I used to tease Garimberti – for example I asked him how to put the varnish on, what brush you use, is it true you turn the brush round and use the handle end?

[Ferdinando] Garimberti was a really nice person, but I noticed he didn’t want to teach me too much. I used to tease him with this – for example I asked him how to put the varnish on, what brush do you use, is it true you turn the brush round and use the handle end? He was in charge of the exhibition of Stradivari violins in Isola Bella on Lago Maggiore [in 1963]. There were loads of violins on display, and he said to me, ‘When it’s closed we’ll go in and hold these Stradivaris in our hands.’ He explained things to me and took me to see instruments in Florence and other collections of interesting instruments. He used to ride on the back of my motorbike – I would accelerate hard and then brake just to get him going.

Pietro Sgarabotto was different, much more serious, and he wasn’t much good at violin making. His father was very good but he didn’t ever teach. Pietro used to puff himself up and was very proud of himself. He used to say ‘after Stradivari my father was born’. I teased him because he had a real bee in his bonnet for the internal form, head over heels in love with it. He used to say that a violin made with the external form won’t sound good – the usual rubbish. He hated it but I learnt to use the external form from Garimberti and Ornati. It’s very similar to the French one but it isn’t the French one.

Morassi in his Cremona workshop. Photo: Paul Sadka

There’s no difference between the internal and the external form, none! I’ve made loads of instruments from both forms but no one can tell the difference. You can’t tell my work from the form but from the character. There are French violins made with the external form that are very beautiful, and there are Italian ones made with the internal form that are very ugly.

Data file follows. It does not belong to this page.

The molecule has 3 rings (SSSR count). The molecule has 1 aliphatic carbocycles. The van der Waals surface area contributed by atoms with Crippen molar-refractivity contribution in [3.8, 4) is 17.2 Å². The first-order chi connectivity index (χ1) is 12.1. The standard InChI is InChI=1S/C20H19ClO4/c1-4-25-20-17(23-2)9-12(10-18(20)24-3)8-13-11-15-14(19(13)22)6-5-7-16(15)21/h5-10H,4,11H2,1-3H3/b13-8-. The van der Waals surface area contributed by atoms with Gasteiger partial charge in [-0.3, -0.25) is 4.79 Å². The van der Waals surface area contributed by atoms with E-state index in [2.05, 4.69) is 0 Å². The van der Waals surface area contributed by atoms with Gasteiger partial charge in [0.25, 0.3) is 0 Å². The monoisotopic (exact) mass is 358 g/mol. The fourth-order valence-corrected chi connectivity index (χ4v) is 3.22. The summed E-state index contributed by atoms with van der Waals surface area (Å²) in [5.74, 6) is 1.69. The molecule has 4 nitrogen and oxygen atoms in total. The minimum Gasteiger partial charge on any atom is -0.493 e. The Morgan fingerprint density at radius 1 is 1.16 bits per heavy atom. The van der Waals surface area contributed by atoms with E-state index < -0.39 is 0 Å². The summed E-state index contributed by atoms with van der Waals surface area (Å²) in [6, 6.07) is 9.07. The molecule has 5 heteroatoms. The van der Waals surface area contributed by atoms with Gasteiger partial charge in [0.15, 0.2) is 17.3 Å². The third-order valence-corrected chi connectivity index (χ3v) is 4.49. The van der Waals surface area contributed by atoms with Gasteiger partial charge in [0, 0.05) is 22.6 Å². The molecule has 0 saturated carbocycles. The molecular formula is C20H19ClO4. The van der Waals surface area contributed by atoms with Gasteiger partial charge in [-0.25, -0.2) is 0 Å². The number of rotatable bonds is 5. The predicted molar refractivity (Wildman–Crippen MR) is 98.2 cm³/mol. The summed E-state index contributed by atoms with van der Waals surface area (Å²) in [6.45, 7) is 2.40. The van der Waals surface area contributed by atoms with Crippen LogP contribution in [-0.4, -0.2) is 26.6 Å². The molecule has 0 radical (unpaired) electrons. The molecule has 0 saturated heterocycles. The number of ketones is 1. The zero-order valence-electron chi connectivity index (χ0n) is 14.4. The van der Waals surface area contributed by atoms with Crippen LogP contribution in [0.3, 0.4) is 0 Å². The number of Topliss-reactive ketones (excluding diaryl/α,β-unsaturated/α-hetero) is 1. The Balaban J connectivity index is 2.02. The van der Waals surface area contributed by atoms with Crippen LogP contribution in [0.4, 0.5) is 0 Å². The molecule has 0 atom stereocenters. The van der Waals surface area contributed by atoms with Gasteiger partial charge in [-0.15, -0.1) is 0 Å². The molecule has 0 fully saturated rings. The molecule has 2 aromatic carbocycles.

Without doubt the hardest part of violin making is the varnish. I found it really hard because at that time the ingredients you could buy weren’t genuine or natural, there were many fake resins and other varnish components weren’t what they said they were. They used to sell brick dust as dragon’s blood! Obviously you’re really going to struggle with artificial products.

The most satisfying part for me at the time was selling a violin. It was really difficult because there was an absolute division – new instruments were for beginners and old instruments were for serious musicians, whether student or master. My first sale was to Max Möller of Amsterdam.

Giovanni Battista Morassi went on to win many prizes for his instruments, including ten gold medals, and became a teacher at the Cremona Violin Making School in 1959. He retired from the school in 1983. He died in February 2018, a little over a year after this interview was published. Read the tribute by his former student, Zheng Quan.

Paul Sadka is an award-winning bow maker currently working in France. He first met Morassi when living in Cremona in the 1990s.